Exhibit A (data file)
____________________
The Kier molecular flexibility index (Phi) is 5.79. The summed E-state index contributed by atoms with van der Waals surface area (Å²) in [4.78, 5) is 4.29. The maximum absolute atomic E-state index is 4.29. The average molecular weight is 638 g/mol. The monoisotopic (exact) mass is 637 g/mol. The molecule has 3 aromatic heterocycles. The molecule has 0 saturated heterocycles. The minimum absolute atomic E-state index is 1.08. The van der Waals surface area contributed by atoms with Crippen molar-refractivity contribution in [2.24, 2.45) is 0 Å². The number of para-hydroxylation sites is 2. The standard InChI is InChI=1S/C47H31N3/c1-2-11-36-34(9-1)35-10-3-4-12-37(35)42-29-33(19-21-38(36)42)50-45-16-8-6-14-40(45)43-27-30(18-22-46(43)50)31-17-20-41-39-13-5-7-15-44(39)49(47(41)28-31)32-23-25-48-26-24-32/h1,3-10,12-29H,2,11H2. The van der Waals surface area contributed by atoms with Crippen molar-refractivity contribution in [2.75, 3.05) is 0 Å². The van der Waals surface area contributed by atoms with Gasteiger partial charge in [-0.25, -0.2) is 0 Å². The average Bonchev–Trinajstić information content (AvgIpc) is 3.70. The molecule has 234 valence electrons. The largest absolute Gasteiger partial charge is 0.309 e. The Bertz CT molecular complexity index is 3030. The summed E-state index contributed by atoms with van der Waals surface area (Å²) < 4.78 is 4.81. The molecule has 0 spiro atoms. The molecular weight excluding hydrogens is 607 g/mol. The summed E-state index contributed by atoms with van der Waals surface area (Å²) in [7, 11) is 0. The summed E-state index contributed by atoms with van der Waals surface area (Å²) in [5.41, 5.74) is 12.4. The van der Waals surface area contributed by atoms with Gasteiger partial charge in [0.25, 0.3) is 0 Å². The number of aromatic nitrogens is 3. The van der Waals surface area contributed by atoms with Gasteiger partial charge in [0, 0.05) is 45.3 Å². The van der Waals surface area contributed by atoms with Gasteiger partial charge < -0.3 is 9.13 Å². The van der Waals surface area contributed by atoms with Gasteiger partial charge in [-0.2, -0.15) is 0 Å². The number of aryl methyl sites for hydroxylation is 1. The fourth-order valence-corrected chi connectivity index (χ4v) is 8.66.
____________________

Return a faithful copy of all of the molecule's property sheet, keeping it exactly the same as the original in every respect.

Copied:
The Kier molecular flexibility index (Phi) is 5.79. The summed E-state index contributed by atoms with van der Waals surface area (Å²) in [4.78, 5) is 4.29. The maximum absolute atomic E-state index is 4.29. The average molecular weight is 638 g/mol. The monoisotopic (exact) mass is 637 g/mol. The molecule has 3 aromatic heterocycles. The molecule has 0 saturated heterocycles. The minimum absolute atomic E-state index is 1.08. The van der Waals surface area contributed by atoms with Crippen molar-refractivity contribution in [2.24, 2.45) is 0 Å². The number of para-hydroxylation sites is 2. The standard InChI is InChI=1S/C47H31N3/c1-2-11-36-34(9-1)35-10-3-4-12-37(35)42-29-33(19-21-38(36)42)50-45-16-8-6-14-40(45)43-27-30(18-22-46(43)50)31-17-20-41-39-13-5-7-15-44(39)49(47(41)28-31)32-23-25-48-26-24-32/h1,3-10,12-29H,2,11H2. The van der Waals surface area contributed by atoms with Crippen molar-refractivity contribution in [2.75, 3.05) is 0 Å². The van der Waals surface area contributed by atoms with Gasteiger partial charge in [-0.25, -0.2) is 0 Å². The average Bonchev–Trinajstić information content (AvgIpc) is 3.70. The molecule has 234 valence electrons. The largest absolute Gasteiger partial charge is 0.309 e. The Bertz CT molecular complexity index is 3030. The summed E-state index contributed by atoms with van der Waals surface area (Å²) < 4.78 is 4.81. The molecule has 0 spiro atoms. The molecular weight excluding hydrogens is 607 g/mol. The summed E-state index contributed by atoms with van der Waals surface area (Å²) in [7, 11) is 0. The summed E-state index contributed by atoms with van der Waals surface area (Å²) in [5.41, 5.74) is 12.4. The van der Waals surface area contributed by atoms with Gasteiger partial charge in [0.25, 0.3) is 0 Å². The number of aromatic nitrogens is 3. The van der Waals surface area contributed by atoms with Gasteiger partial charge in [0, 0.05) is 45.3 Å². The van der Waals surface area contributed by atoms with Gasteiger partial charge < -0.3 is 9.13 Å². The van der Waals surface area contributed by atoms with Gasteiger partial charge in [-0.2, -0.15) is 0 Å². The number of aryl methyl sites for hydroxylation is 1. The fourth-order valence-corrected chi connectivity index (χ4v) is 8.66.